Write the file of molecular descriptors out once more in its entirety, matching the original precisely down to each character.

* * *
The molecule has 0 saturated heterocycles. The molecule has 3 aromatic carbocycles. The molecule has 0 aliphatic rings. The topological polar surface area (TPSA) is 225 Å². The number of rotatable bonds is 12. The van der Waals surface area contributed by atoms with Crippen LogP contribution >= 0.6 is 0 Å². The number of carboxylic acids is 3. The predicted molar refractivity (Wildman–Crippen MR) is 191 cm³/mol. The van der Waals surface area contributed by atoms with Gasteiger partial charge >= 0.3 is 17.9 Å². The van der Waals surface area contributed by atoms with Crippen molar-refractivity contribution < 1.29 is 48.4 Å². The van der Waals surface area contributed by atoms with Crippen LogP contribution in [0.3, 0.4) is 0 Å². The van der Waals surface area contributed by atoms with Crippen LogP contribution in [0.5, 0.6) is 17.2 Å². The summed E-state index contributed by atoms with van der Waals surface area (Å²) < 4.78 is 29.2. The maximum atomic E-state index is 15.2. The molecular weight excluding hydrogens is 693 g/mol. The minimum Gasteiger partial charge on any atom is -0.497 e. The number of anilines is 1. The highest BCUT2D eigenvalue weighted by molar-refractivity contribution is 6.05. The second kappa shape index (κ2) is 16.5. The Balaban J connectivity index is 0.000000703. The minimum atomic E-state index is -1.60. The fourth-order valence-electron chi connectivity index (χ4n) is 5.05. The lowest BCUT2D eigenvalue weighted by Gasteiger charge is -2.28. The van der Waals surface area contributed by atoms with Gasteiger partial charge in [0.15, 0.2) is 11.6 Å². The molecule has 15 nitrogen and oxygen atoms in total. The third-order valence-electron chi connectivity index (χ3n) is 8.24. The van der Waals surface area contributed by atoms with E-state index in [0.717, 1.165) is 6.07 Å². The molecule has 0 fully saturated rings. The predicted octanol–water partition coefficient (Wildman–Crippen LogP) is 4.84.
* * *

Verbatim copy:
The molecule has 0 saturated heterocycles. The molecule has 3 aromatic carbocycles. The molecule has 0 aliphatic rings. The topological polar surface area (TPSA) is 225 Å². The number of rotatable bonds is 12. The van der Waals surface area contributed by atoms with Crippen LogP contribution >= 0.6 is 0 Å². The number of carboxylic acids is 3. The predicted molar refractivity (Wildman–Crippen MR) is 191 cm³/mol. The van der Waals surface area contributed by atoms with Gasteiger partial charge >= 0.3 is 17.9 Å². The van der Waals surface area contributed by atoms with Crippen molar-refractivity contribution < 1.29 is 48.4 Å². The van der Waals surface area contributed by atoms with Crippen LogP contribution in [0.3, 0.4) is 0 Å². The van der Waals surface area contributed by atoms with Crippen LogP contribution in [0.5, 0.6) is 17.2 Å². The summed E-state index contributed by atoms with van der Waals surface area (Å²) < 4.78 is 29.2. The maximum atomic E-state index is 15.2. The molecular weight excluding hydrogens is 693 g/mol. The minimum Gasteiger partial charge on any atom is -0.497 e. The number of anilines is 1. The highest BCUT2D eigenvalue weighted by molar-refractivity contribution is 6.05. The second kappa shape index (κ2) is 16.5. The Balaban J connectivity index is 0.000000703. The minimum atomic E-state index is -1.60. The fourth-order valence-electron chi connectivity index (χ4n) is 5.05. The lowest BCUT2D eigenvalue weighted by Gasteiger charge is -2.28. The van der Waals surface area contributed by atoms with Gasteiger partial charge in [0.15, 0.2) is 11.6 Å². The molecule has 15 nitrogen and oxygen atoms in total. The third-order valence-electron chi connectivity index (χ3n) is 8.24. The van der Waals surface area contributed by atoms with E-state index in [0.717, 1.165) is 6.07 Å². The molecule has 0 fully saturated rings. The predicted octanol–water partition coefficient (Wildman–Crippen LogP) is 4.84.